In hacking, a shellcode is a small piece of code used as the payload in the exploitation. It is called “shellcode” because it typically starts a command shell from which an attacker can control the compromised machine.
An exploit will commonly inject a shellcode into the target process before or at the same time as it exploits a vulnerability to gain control over the program counter. Once the program counter is adjusted to point to the shellcode, the shellcode gets executed and performs its task.
A famous one of this kind of exploits is EternalBlue. Many people may still feel chilly when hearing EternalBlue, as it is the very exploit to be used in WannaCry, a ransomware impacting 200,000 computers across 150 countries in 2017.
EternalBlue exploits a vulnerability in Microsoft’s implementation of the Server Message Block (SMB) protocol, as known as MS17-010. The Windows SMBv1 implementation is vulnerable to buffer overflow in Large Non-Paged kernel Pool memory through the processing of File Extended Attributes (FEAs) in the kernel function, srv!SrvOs2FeaListToNt.The EternalBlue has been used not only in WannaCry ransomware, but also in EternalRocks, a Server Message Block (SMB) worm , and Adylkuzz, cryptocurrency mining malware in 2017.
Here is the example how we exploit MS17-010 in RidgeBot. With this built-in exploit, RidgeBot customers can test whether their system is immune to WannaCry kind of events.
The mechanism of the EternalBlue exploitation:
The function srv!SrvOs2FeaListToNt will call srv!SrvOs2FeaListSizeToNt to calculate the received FEA LIST size before converting it to NTFEA (Windows NT FEA) list. The following sequence of operations happens:
srv!SrvOs2FeaListSizeToNt will calculate the FEA List size and update the received FEA List size
The resulting FEA size is greater than the original value because a wrong WORD cast.
When the FEA List is iterated to be converted to NTFEA LIST, there will be an overflow in the non-page pool because the original total size of list is miscalculated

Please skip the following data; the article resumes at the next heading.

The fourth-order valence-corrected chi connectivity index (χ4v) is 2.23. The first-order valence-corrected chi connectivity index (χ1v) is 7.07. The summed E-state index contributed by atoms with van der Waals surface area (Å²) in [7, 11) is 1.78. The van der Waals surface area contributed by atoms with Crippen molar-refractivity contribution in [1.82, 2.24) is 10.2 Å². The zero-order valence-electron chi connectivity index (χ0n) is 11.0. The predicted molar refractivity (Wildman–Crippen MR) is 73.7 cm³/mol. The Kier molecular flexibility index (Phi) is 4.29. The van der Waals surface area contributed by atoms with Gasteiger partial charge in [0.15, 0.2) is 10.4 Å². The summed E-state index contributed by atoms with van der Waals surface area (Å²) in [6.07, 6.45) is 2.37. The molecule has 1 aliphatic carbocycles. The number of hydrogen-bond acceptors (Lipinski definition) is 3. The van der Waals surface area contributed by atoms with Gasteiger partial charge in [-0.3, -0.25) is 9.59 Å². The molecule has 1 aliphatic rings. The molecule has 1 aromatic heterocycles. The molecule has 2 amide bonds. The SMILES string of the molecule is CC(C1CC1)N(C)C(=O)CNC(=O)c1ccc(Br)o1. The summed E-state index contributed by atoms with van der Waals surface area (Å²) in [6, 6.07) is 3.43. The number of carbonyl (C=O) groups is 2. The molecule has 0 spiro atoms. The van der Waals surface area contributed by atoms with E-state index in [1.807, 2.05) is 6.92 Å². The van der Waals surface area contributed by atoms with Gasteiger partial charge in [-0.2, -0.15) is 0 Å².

Shell code Implemetation:
7 steps shellcode used here to finally achieve the RCE:
- Hook sysenter entry function kifastercallentry:
Sysenter uses three MSR (Model Specific Register) registers to specify the jump target address and stack location. The operating system sets these three registers through the rdmsr / wrmsr privileged instruction in kernel mode, which of course must be completed during system initialization (before the first system call occurs). If we read the address of the kifastercallentry function through the rdmsr instruction, and replace the kifastcallentry function address with the shellcode address, then we successfully hiject the system.
- Find ntkrpamp.exe module start address
With above asm code execution, we can see when the address of the KiFastCallentry function is 805416e0, and the ntkrpamp.exe module is located at [804d7000, 806e5000].
- According to the address of ntkrpamp.exe module, dynamically calculate the addresses of some key functions.
- Obtain the eprocess object of the lsass.exe process
- Obtain the thread chain for eprocess object
- Try to inject APC call into thread chain of eprocess
When successfully performed KinsertQueue function injection, UserApcPending flag would be set as 1.
- When thread in alterable state, the injected APC call would be executed.